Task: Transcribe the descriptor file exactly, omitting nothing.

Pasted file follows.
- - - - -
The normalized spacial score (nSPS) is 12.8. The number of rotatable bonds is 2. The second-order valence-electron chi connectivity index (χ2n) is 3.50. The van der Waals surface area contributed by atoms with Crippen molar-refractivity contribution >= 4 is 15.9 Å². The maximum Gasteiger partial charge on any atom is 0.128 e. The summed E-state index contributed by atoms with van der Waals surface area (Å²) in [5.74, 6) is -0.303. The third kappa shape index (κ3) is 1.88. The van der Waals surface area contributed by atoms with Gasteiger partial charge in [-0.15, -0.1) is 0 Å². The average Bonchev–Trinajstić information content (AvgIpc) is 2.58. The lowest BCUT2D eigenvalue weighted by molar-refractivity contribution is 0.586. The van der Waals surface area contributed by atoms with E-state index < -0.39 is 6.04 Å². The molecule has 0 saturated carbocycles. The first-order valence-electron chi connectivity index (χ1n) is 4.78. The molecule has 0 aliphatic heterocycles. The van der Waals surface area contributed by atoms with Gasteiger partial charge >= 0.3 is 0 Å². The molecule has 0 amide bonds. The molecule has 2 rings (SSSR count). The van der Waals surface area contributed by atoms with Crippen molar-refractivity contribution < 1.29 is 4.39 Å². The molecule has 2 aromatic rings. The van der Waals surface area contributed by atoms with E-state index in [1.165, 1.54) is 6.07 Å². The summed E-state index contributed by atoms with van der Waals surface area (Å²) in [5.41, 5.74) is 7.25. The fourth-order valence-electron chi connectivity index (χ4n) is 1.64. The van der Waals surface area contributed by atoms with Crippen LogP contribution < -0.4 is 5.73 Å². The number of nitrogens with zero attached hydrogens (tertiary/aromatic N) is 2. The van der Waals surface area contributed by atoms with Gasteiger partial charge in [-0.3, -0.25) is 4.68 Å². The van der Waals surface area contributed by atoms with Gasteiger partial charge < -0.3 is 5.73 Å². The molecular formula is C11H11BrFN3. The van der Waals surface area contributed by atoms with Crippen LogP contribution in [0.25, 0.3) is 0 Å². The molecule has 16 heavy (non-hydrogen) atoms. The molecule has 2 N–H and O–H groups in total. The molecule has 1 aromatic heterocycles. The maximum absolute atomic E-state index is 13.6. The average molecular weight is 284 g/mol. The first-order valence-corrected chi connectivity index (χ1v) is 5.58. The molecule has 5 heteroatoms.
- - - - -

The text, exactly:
The normalized spacial score (nSPS) is 12.8. The number of rotatable bonds is 2. The second-order valence-electron chi connectivity index (χ2n) is 3.50. The van der Waals surface area contributed by atoms with Crippen molar-refractivity contribution >= 4 is 15.9 Å². The maximum Gasteiger partial charge on any atom is 0.128 e. The summed E-state index contributed by atoms with van der Waals surface area (Å²) in [5.74, 6) is -0.303. The third kappa shape index (κ3) is 1.88. The van der Waals surface area contributed by atoms with Gasteiger partial charge in [-0.15, -0.1) is 0 Å². The average Bonchev–Trinajstić information content (AvgIpc) is 2.58. The lowest BCUT2D eigenvalue weighted by molar-refractivity contribution is 0.586. The van der Waals surface area contributed by atoms with E-state index < -0.39 is 6.04 Å². The molecule has 0 saturated carbocycles. The first-order valence-electron chi connectivity index (χ1n) is 4.78. The molecule has 0 aliphatic heterocycles. The van der Waals surface area contributed by atoms with Gasteiger partial charge >= 0.3 is 0 Å². The molecule has 0 amide bonds. The molecule has 2 rings (SSSR count). The van der Waals surface area contributed by atoms with Crippen molar-refractivity contribution < 1.29 is 4.39 Å². The molecule has 2 aromatic rings. The van der Waals surface area contributed by atoms with E-state index in [1.165, 1.54) is 6.07 Å². The summed E-state index contributed by atoms with van der Waals surface area (Å²) in [5.41, 5.74) is 7.25. The fourth-order valence-electron chi connectivity index (χ4n) is 1.64. The van der Waals surface area contributed by atoms with Crippen LogP contribution < -0.4 is 5.73 Å². The number of nitrogens with zero attached hydrogens (tertiary/aromatic N) is 2. The van der Waals surface area contributed by atoms with Gasteiger partial charge in [-0.3, -0.25) is 4.68 Å². The van der Waals surface area contributed by atoms with Gasteiger partial charge < -0.3 is 5.73 Å². The molecular formula is C11H11BrFN3. The van der Waals surface area contributed by atoms with Crippen LogP contribution in [0.25, 0.3) is 0 Å². The molecule has 16 heavy (non-hydrogen) atoms. The molecule has 2 N–H and O–H groups in total. The molecule has 1 aromatic heterocycles. The maximum absolute atomic E-state index is 13.6. The average molecular weight is 284 g/mol. The first-order valence-corrected chi connectivity index (χ1v) is 5.58. The molecule has 5 heteroatoms.